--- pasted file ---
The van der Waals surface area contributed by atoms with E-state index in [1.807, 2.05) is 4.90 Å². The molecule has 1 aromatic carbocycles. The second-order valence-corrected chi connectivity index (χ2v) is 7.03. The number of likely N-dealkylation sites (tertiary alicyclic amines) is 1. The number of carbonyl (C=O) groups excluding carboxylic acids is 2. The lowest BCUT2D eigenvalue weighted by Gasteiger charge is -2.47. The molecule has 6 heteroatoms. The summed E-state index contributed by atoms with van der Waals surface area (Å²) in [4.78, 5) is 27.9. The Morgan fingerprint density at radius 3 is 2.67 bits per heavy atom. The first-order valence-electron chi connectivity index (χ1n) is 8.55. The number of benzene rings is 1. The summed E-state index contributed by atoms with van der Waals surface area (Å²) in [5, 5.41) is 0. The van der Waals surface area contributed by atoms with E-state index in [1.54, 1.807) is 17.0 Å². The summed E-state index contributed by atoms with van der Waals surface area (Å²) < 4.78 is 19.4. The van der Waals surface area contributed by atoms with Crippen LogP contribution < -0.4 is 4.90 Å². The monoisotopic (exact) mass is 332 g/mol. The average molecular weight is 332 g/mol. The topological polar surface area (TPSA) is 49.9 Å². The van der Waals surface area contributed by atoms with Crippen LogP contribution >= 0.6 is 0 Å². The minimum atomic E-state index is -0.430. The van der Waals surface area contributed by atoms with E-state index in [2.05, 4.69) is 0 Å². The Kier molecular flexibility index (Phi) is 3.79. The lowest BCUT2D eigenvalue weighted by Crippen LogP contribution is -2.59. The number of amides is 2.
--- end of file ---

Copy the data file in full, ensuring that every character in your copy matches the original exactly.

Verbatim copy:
The van der Waals surface area contributed by atoms with E-state index in [1.807, 2.05) is 4.90 Å². The molecule has 1 aromatic carbocycles. The second-order valence-corrected chi connectivity index (χ2v) is 7.03. The number of likely N-dealkylation sites (tertiary alicyclic amines) is 1. The number of carbonyl (C=O) groups excluding carboxylic acids is 2. The lowest BCUT2D eigenvalue weighted by Gasteiger charge is -2.47. The molecule has 6 heteroatoms. The summed E-state index contributed by atoms with van der Waals surface area (Å²) in [4.78, 5) is 27.9. The Morgan fingerprint density at radius 3 is 2.67 bits per heavy atom. The first-order valence-electron chi connectivity index (χ1n) is 8.55. The number of benzene rings is 1. The summed E-state index contributed by atoms with van der Waals surface area (Å²) in [5, 5.41) is 0. The van der Waals surface area contributed by atoms with E-state index in [1.54, 1.807) is 17.0 Å². The summed E-state index contributed by atoms with van der Waals surface area (Å²) < 4.78 is 19.4. The van der Waals surface area contributed by atoms with Crippen LogP contribution < -0.4 is 4.90 Å². The monoisotopic (exact) mass is 332 g/mol. The average molecular weight is 332 g/mol. The topological polar surface area (TPSA) is 49.9 Å². The van der Waals surface area contributed by atoms with Crippen LogP contribution >= 0.6 is 0 Å². The minimum atomic E-state index is -0.430. The van der Waals surface area contributed by atoms with E-state index in [2.05, 4.69) is 0 Å². The Kier molecular flexibility index (Phi) is 3.79. The lowest BCUT2D eigenvalue weighted by Crippen LogP contribution is -2.59. The number of amides is 2.